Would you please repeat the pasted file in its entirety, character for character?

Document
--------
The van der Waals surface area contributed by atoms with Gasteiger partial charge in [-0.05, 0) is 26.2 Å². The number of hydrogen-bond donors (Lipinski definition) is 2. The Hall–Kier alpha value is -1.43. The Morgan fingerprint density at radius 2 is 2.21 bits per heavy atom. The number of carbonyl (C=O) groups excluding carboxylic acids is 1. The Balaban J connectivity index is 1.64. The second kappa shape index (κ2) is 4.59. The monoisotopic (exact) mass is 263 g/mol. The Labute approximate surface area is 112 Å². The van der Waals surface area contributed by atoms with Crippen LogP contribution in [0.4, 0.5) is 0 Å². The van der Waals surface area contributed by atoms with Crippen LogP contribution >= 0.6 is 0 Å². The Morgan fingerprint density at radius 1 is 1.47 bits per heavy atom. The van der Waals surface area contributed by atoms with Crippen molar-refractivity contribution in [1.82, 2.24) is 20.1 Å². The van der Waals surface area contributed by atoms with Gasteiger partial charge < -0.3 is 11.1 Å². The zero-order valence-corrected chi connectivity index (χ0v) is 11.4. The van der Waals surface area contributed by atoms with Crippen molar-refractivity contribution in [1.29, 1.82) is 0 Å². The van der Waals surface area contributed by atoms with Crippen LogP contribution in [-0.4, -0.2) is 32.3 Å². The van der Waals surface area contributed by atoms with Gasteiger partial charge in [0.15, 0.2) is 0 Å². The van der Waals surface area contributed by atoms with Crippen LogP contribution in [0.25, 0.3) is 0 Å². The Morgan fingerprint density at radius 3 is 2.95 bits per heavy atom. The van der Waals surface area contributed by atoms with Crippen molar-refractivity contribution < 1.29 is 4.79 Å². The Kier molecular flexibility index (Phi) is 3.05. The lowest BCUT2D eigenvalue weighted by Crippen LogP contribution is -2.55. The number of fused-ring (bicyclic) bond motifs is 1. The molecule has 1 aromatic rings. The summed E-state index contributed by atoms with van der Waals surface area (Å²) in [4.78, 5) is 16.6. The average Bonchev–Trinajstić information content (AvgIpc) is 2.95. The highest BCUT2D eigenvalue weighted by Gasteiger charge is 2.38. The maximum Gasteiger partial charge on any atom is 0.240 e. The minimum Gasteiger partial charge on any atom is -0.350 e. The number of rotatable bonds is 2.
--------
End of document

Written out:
The van der Waals surface area contributed by atoms with Gasteiger partial charge in [-0.05, 0) is 26.2 Å². The number of hydrogen-bond donors (Lipinski definition) is 2. The Hall–Kier alpha value is -1.43. The Morgan fingerprint density at radius 2 is 2.21 bits per heavy atom. The number of carbonyl (C=O) groups excluding carboxylic acids is 1. The Balaban J connectivity index is 1.64. The second kappa shape index (κ2) is 4.59. The monoisotopic (exact) mass is 263 g/mol. The Labute approximate surface area is 112 Å². The van der Waals surface area contributed by atoms with Crippen LogP contribution in [0.4, 0.5) is 0 Å². The van der Waals surface area contributed by atoms with Crippen LogP contribution >= 0.6 is 0 Å². The Morgan fingerprint density at radius 1 is 1.47 bits per heavy atom. The van der Waals surface area contributed by atoms with Crippen molar-refractivity contribution in [1.82, 2.24) is 20.1 Å². The van der Waals surface area contributed by atoms with Gasteiger partial charge < -0.3 is 11.1 Å². The zero-order valence-corrected chi connectivity index (χ0v) is 11.4. The van der Waals surface area contributed by atoms with Crippen molar-refractivity contribution in [1.29, 1.82) is 0 Å². The van der Waals surface area contributed by atoms with Crippen LogP contribution in [-0.4, -0.2) is 32.3 Å². The van der Waals surface area contributed by atoms with Gasteiger partial charge in [0.15, 0.2) is 0 Å². The van der Waals surface area contributed by atoms with Crippen LogP contribution in [0.25, 0.3) is 0 Å². The Morgan fingerprint density at radius 3 is 2.95 bits per heavy atom. The van der Waals surface area contributed by atoms with Crippen molar-refractivity contribution < 1.29 is 4.79 Å². The Kier molecular flexibility index (Phi) is 3.05. The lowest BCUT2D eigenvalue weighted by Crippen LogP contribution is -2.55. The number of fused-ring (bicyclic) bond motifs is 1. The molecule has 1 aromatic rings. The summed E-state index contributed by atoms with van der Waals surface area (Å²) in [4.78, 5) is 16.6. The average Bonchev–Trinajstić information content (AvgIpc) is 2.95. The highest BCUT2D eigenvalue weighted by Gasteiger charge is 2.38. The maximum Gasteiger partial charge on any atom is 0.240 e. The minimum Gasteiger partial charge on any atom is -0.350 e. The number of rotatable bonds is 2.